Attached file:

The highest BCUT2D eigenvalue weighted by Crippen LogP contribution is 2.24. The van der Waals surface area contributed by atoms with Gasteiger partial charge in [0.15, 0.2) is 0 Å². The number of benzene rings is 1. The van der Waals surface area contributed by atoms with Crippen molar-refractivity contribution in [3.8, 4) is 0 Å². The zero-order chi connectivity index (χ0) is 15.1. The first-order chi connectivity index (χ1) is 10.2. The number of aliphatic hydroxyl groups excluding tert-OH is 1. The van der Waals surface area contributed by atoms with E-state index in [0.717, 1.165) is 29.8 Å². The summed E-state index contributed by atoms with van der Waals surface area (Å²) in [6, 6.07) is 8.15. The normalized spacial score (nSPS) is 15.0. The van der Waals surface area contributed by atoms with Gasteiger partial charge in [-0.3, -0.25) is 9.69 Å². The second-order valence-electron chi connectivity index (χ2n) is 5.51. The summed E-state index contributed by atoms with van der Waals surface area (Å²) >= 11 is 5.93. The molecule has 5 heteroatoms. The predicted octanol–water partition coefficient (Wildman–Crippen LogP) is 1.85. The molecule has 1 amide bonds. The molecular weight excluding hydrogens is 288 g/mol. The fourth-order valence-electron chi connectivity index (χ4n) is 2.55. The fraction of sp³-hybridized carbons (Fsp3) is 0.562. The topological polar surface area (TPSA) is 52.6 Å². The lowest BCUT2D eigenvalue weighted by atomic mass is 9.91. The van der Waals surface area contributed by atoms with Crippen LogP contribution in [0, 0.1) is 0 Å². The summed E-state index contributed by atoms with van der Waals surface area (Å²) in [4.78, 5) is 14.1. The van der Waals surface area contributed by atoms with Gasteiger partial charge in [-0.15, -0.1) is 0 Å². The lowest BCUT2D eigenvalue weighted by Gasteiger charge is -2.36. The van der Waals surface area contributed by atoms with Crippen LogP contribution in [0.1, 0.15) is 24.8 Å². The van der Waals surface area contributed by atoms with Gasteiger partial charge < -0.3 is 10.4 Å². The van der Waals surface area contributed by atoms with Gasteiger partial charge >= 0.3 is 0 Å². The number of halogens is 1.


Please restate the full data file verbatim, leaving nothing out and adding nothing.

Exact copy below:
The highest BCUT2D eigenvalue weighted by Crippen LogP contribution is 2.24. The van der Waals surface area contributed by atoms with Gasteiger partial charge in [0.15, 0.2) is 0 Å². The number of benzene rings is 1. The van der Waals surface area contributed by atoms with Crippen molar-refractivity contribution in [3.8, 4) is 0 Å². The zero-order chi connectivity index (χ0) is 15.1. The first-order chi connectivity index (χ1) is 10.2. The number of aliphatic hydroxyl groups excluding tert-OH is 1. The van der Waals surface area contributed by atoms with E-state index in [0.717, 1.165) is 29.8 Å². The summed E-state index contributed by atoms with van der Waals surface area (Å²) in [6, 6.07) is 8.15. The normalized spacial score (nSPS) is 15.0. The van der Waals surface area contributed by atoms with Gasteiger partial charge in [-0.3, -0.25) is 9.69 Å². The second-order valence-electron chi connectivity index (χ2n) is 5.51. The summed E-state index contributed by atoms with van der Waals surface area (Å²) >= 11 is 5.93. The molecule has 5 heteroatoms. The predicted octanol–water partition coefficient (Wildman–Crippen LogP) is 1.85. The molecule has 1 amide bonds. The molecular weight excluding hydrogens is 288 g/mol. The fourth-order valence-electron chi connectivity index (χ4n) is 2.55. The fraction of sp³-hybridized carbons (Fsp3) is 0.562. The topological polar surface area (TPSA) is 52.6 Å². The lowest BCUT2D eigenvalue weighted by atomic mass is 9.91. The van der Waals surface area contributed by atoms with Crippen LogP contribution in [0, 0.1) is 0 Å². The summed E-state index contributed by atoms with van der Waals surface area (Å²) in [4.78, 5) is 14.1. The van der Waals surface area contributed by atoms with Gasteiger partial charge in [-0.15, -0.1) is 0 Å². The lowest BCUT2D eigenvalue weighted by Gasteiger charge is -2.36. The van der Waals surface area contributed by atoms with Crippen LogP contribution in [0.1, 0.15) is 24.8 Å². The van der Waals surface area contributed by atoms with Gasteiger partial charge < -0.3 is 10.4 Å². The van der Waals surface area contributed by atoms with Gasteiger partial charge >= 0.3 is 0 Å². The number of halogens is 1.